Chris Watson of Cabaret Voltaire, is now the world's leading exponent of this art, with his recordings used for David Attenborough's series for the BBC, programmes for BBC Radio, many other outlets. Another notable application of field recordings as of contemporary music is its inclusion in some vaporwave tracks recordings of public areas such as malls or grocery stores to add atmosphere; the sounds recorded by any device, transferred to digital format, are used by some musicians through their performance with MIDI-interfaced instruments. A contemporary artist with great success for his compositions is Christian Fennesz. In addition, electronic musicians, such as DJ Throwing Shade, have been using field recordings to create music that has "someone playing an instrument in real life, something which cannot be re-created in the same way through synthesised sounds". Earlier innovators who are noted for the importance and boldness of their projects are Luigi Russolo, who, in 1913, with his manifesto, L'arte dei rumori, gave musical value to environmental noise.
He designed and built the Intonarumori—the first instruments for making noise. Francesco Balilla Pratella utilized the Intonarumori in his opera, L'aviatore Dro, written in close collaboration with Filippo Tommaso Marinetti. Radio documentaries use recordings from the field, e.g. a locomotive engine running, for evocative effect. This type of sound functions as the non-fictional counterpart to the sound effect. During the early years of commercial recordings, the speeches of politicians sold well, since few people had radios; the HMV catalogue for 1914–1918 lists over a dozen such records. The last time such records sold well was in 1965, when the LP, The Voice of Churchill, reached number 7 in the UK album charts; this was after Churchill's death. Biomusic Lowercase The Freesound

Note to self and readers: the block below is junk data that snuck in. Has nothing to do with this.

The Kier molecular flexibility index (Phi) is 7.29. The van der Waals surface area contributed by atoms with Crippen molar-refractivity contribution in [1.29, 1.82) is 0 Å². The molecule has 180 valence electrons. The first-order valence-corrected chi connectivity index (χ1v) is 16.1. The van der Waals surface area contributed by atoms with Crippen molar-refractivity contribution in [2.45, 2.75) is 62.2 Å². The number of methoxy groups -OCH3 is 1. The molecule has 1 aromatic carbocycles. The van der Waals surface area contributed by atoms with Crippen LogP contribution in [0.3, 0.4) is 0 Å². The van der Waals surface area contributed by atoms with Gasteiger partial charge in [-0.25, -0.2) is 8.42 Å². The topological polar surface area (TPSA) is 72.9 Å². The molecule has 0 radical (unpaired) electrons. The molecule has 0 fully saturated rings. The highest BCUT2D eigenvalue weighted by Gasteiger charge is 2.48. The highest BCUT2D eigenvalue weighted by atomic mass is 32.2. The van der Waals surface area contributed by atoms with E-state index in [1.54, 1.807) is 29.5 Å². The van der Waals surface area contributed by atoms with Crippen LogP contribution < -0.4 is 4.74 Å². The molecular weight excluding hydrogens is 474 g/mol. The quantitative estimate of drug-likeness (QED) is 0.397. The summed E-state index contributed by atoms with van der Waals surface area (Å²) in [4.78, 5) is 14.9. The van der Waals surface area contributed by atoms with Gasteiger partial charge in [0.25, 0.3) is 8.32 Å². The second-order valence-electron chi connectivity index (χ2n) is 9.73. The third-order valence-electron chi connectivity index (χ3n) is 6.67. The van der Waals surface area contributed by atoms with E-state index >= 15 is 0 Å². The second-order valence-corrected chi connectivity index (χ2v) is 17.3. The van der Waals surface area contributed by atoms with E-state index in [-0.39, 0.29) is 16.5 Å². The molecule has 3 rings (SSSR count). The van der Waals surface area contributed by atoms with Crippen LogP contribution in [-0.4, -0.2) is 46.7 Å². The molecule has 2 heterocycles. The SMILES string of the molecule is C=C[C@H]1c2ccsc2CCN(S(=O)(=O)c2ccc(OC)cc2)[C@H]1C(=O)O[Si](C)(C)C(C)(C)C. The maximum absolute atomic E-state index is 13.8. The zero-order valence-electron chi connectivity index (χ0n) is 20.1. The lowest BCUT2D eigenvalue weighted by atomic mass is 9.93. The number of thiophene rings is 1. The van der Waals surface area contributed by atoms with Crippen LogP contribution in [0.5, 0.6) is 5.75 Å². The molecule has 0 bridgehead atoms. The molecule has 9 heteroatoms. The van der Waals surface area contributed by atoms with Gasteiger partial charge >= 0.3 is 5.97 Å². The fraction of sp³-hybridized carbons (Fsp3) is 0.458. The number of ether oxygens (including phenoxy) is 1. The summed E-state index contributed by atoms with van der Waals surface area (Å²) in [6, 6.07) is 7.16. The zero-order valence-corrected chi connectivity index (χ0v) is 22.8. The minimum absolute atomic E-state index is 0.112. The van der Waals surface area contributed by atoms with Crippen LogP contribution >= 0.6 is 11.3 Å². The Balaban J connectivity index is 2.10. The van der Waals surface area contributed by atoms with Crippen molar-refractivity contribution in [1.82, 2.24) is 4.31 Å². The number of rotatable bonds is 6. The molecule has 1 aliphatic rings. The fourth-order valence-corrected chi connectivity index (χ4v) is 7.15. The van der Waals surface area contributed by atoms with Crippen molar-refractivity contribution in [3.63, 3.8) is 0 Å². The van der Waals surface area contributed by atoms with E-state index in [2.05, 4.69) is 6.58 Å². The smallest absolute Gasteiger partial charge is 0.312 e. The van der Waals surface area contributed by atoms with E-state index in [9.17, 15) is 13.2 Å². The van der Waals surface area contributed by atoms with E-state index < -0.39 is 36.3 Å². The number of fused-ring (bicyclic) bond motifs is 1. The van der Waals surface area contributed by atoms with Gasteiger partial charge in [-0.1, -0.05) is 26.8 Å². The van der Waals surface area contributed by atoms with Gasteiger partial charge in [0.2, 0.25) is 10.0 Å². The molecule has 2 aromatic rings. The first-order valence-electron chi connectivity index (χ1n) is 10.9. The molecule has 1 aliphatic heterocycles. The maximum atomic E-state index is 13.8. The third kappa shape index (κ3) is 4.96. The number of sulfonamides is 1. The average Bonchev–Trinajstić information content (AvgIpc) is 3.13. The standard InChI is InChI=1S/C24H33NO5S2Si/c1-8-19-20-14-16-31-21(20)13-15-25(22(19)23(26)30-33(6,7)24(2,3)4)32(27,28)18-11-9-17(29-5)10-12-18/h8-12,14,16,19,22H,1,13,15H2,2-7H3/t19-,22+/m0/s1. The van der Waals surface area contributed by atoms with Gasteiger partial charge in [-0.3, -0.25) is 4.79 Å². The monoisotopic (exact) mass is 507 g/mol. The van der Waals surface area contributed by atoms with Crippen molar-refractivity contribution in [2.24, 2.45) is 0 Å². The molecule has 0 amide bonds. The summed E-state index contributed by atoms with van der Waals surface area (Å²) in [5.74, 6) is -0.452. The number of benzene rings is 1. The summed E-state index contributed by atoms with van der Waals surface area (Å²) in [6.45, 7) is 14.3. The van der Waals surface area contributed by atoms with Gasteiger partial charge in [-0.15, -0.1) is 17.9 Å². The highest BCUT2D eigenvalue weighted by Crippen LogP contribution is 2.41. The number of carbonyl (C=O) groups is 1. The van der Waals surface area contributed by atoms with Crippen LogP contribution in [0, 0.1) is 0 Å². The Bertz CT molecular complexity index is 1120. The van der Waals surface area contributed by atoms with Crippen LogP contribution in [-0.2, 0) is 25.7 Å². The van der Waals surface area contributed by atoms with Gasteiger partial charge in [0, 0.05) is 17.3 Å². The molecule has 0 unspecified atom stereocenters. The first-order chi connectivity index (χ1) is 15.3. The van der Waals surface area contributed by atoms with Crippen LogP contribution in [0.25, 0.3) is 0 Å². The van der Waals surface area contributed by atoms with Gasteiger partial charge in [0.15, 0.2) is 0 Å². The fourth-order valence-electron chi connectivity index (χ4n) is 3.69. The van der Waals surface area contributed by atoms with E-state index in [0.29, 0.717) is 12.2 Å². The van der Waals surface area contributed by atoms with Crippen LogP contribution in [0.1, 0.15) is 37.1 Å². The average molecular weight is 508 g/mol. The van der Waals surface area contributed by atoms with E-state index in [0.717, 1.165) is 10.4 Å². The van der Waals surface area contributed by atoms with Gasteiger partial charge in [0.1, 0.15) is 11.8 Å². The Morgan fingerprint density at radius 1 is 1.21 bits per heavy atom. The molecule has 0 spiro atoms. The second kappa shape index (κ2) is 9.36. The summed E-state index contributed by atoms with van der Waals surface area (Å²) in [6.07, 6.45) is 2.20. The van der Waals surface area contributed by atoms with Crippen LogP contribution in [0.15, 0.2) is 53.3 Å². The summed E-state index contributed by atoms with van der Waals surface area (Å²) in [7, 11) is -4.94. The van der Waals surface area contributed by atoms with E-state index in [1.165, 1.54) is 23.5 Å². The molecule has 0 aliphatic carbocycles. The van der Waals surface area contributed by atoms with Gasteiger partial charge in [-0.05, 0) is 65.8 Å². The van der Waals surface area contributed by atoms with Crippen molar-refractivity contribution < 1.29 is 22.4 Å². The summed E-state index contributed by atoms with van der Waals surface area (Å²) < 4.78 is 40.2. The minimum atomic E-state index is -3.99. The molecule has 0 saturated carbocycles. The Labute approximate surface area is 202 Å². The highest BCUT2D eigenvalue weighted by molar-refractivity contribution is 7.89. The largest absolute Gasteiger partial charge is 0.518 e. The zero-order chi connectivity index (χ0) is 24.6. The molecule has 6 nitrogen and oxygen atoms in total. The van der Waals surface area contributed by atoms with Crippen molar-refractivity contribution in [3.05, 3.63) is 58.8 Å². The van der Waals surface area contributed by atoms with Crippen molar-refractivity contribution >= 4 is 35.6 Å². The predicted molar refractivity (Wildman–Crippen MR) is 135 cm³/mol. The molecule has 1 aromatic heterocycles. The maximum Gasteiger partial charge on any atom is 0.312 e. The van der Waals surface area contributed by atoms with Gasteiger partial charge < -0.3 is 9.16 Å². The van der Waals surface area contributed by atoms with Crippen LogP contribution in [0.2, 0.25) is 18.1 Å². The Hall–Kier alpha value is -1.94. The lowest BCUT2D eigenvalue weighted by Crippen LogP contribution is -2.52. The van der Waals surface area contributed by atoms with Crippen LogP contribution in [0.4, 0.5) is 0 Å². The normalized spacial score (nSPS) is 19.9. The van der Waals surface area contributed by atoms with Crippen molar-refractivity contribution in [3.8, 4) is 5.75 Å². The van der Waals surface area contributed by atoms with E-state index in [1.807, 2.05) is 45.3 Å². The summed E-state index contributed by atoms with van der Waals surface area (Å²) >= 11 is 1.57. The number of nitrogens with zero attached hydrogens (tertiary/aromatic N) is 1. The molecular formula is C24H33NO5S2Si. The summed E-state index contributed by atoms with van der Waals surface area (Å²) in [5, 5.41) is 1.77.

The United States of America known as the United States or America, is a country composed of 50 states, a federal district, five major self-governing territories, various possessions. At 3.8 million square miles, the United States is the world's third or fourth largest country by total area and is smaller than the entire continent of Europe's 3.9 million square miles. With a population of over 327 million people, the U. S. is the third most populous country. The capital is Washington, D. C. and the largest city by population is New York City. Forty-eight states and the capital's federal district are contiguous in North America between Canada and Mexico; the State of Alaska is in the northwest corner of North America, bordered by Canada to the east and across the Bering Strait from Russia to the west. The State of Hawaii is an archipelago in the mid-Pacific Ocean; the U. S. territories are scattered about the Pacific Ocean and the Caribbean Sea, stretching across nine official time zones. The diverse geography and wildlife of the United States make it one of the world's 17 megadiverse countries.
Paleo-Indians migrated from Siberia to the North American mainland at least 12,000 years ago. European colonization began in the 16th century; the United States emerged from the thirteen British colonies established along the East Coast. Numerous disputes between Great Britain and the colonies following the French and Indian War led to the American Revolution, which began in 1775, the subsequent Declaration of Independence in 1776; the war ended in 1783 with the United States becoming the first country to gain independence from a European power. The current constitution was adopted in 1788, with the first ten amendments, collectively named the Bill of Rights, being ratified in 1791 to guarantee many fundamental civil liberties; the United States embarked on a vigorous expansion across North America throughout the 19th century, acquiring new territories, displacing Native American tribes, admitting new states until it spanned the continent by 1848. During the second half of the 19th century, the Civil War led to the abolition of slavery.